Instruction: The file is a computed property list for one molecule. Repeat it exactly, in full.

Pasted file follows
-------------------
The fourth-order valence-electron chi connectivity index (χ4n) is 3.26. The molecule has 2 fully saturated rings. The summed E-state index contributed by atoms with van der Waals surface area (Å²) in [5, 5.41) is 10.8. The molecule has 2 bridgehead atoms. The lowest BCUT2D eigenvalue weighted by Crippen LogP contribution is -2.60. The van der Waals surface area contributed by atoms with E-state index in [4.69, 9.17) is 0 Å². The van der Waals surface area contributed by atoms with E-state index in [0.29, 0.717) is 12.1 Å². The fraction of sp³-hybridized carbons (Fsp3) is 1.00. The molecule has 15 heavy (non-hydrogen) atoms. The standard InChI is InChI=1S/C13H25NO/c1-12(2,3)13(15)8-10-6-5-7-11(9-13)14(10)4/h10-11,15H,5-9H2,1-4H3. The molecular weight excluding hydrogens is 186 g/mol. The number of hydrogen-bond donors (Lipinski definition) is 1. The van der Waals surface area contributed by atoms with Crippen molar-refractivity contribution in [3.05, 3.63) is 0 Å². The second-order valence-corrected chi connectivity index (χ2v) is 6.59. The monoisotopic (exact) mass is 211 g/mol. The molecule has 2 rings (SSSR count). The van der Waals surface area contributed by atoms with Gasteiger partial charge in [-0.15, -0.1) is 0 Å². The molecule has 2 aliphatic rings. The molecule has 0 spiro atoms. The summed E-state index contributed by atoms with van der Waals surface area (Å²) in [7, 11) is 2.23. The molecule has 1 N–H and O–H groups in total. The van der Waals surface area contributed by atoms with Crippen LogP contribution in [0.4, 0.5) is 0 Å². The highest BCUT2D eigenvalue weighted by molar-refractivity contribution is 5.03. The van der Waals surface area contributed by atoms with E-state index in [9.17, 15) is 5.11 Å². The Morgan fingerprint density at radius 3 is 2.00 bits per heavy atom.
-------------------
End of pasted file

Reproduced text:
The fourth-order valence-electron chi connectivity index (χ4n) is 3.26. The molecule has 2 fully saturated rings. The summed E-state index contributed by atoms with van der Waals surface area (Å²) in [5, 5.41) is 10.8. The molecule has 2 bridgehead atoms. The lowest BCUT2D eigenvalue weighted by Crippen LogP contribution is -2.60. The van der Waals surface area contributed by atoms with E-state index in [4.69, 9.17) is 0 Å². The van der Waals surface area contributed by atoms with E-state index in [0.29, 0.717) is 12.1 Å². The fraction of sp³-hybridized carbons (Fsp3) is 1.00. The molecule has 15 heavy (non-hydrogen) atoms. The standard InChI is InChI=1S/C13H25NO/c1-12(2,3)13(15)8-10-6-5-7-11(9-13)14(10)4/h10-11,15H,5-9H2,1-4H3. The molecular weight excluding hydrogens is 186 g/mol. The number of hydrogen-bond donors (Lipinski definition) is 1. The van der Waals surface area contributed by atoms with Crippen molar-refractivity contribution in [3.05, 3.63) is 0 Å². The second-order valence-corrected chi connectivity index (χ2v) is 6.59. The monoisotopic (exact) mass is 211 g/mol. The molecule has 2 rings (SSSR count). The van der Waals surface area contributed by atoms with Gasteiger partial charge in [-0.15, -0.1) is 0 Å². The molecule has 2 aliphatic rings. The molecule has 0 spiro atoms. The summed E-state index contributed by atoms with van der Waals surface area (Å²) in [7, 11) is 2.23. The molecule has 1 N–H and O–H groups in total. The van der Waals surface area contributed by atoms with Crippen LogP contribution in [0.4, 0.5) is 0 Å². The highest BCUT2D eigenvalue weighted by molar-refractivity contribution is 5.03. The van der Waals surface area contributed by atoms with E-state index in [9.17, 15) is 5.11 Å². The Morgan fingerprint density at radius 3 is 2.00 bits per heavy atom.